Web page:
by Brian Switek
(Scientific American/Farrar Straus Giroux, New York, 256 pp., 2013)
The dino-bug is now pervasive in American culture, so that kids between the ages of 4 and 12 are nearly all bitten by it. Most kids can name dozens of those tongue-twisting dinosaur names, and are full of all sorts of dino-trivia and tidbits. Dino-mania is a huge business, with millions of dollars being made in marketing books, toys, geegaws, and all sorts of dino-paraphernalia (none of that money, by the way, goes to support paleontology or dinosaur research). It was not always so: when I grew up in the 1950s, there was very little interest in dinosaurs, very few decent books or toys, and I was considered a freak in my elementary school because I knew so much about prehistoric life.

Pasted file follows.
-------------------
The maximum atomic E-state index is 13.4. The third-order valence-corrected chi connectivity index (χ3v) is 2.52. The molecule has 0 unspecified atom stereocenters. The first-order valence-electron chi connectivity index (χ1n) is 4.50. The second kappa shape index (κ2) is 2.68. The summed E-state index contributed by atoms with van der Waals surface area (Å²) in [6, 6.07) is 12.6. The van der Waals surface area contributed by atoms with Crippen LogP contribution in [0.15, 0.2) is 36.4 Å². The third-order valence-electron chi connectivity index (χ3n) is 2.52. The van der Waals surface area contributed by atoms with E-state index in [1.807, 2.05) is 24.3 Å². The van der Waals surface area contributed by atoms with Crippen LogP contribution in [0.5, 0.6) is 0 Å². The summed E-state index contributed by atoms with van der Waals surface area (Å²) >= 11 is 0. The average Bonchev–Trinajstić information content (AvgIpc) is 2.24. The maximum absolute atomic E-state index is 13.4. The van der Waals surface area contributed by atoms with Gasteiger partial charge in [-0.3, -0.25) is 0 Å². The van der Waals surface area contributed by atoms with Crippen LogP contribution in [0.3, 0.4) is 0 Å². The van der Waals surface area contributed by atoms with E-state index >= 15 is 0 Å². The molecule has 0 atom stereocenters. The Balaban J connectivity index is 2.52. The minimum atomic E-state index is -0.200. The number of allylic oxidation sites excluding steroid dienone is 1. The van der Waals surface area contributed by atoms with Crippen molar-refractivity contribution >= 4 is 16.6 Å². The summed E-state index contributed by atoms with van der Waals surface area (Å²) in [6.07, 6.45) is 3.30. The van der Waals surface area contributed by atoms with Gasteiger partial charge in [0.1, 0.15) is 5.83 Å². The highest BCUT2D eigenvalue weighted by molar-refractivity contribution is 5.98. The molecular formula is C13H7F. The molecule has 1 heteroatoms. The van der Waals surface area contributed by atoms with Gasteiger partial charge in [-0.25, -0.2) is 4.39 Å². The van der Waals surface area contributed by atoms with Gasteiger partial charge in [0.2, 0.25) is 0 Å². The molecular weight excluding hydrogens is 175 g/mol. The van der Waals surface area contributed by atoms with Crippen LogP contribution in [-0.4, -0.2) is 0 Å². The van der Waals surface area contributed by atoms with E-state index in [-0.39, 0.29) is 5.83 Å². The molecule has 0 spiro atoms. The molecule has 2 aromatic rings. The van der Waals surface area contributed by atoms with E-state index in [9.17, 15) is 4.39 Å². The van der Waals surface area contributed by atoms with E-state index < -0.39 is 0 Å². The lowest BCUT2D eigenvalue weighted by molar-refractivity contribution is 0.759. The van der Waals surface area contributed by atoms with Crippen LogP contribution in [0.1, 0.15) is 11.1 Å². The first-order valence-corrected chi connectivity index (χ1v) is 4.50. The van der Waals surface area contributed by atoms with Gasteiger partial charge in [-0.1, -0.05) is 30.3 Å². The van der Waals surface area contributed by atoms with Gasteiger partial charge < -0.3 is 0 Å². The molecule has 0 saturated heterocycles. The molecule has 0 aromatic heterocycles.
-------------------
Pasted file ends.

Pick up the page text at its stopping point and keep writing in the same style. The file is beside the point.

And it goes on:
However, when those hormones kick in and the teen years begin, most kids lose their interest in dinosaurs or science, and move to interests in the opposite sex, along with being cool and hip to the trappings of teen culture. Some, like myself and most vertebrate paleontologists I know, never outgrow our love of dinosaurs, and were determined to become paleontologists. Most did not survive the brutal job market, where fewer than 20% of the Ph.D.s in paleontology get any kind of job remotely related to their training (mostly teaching in small colleges, or in medical school anatomy posts). Very few get to occupy the prime positions in the major museums and top universities (there are no more than 50 such jobs in the entire United States, and they are vanishing). Continue reading…comments (3)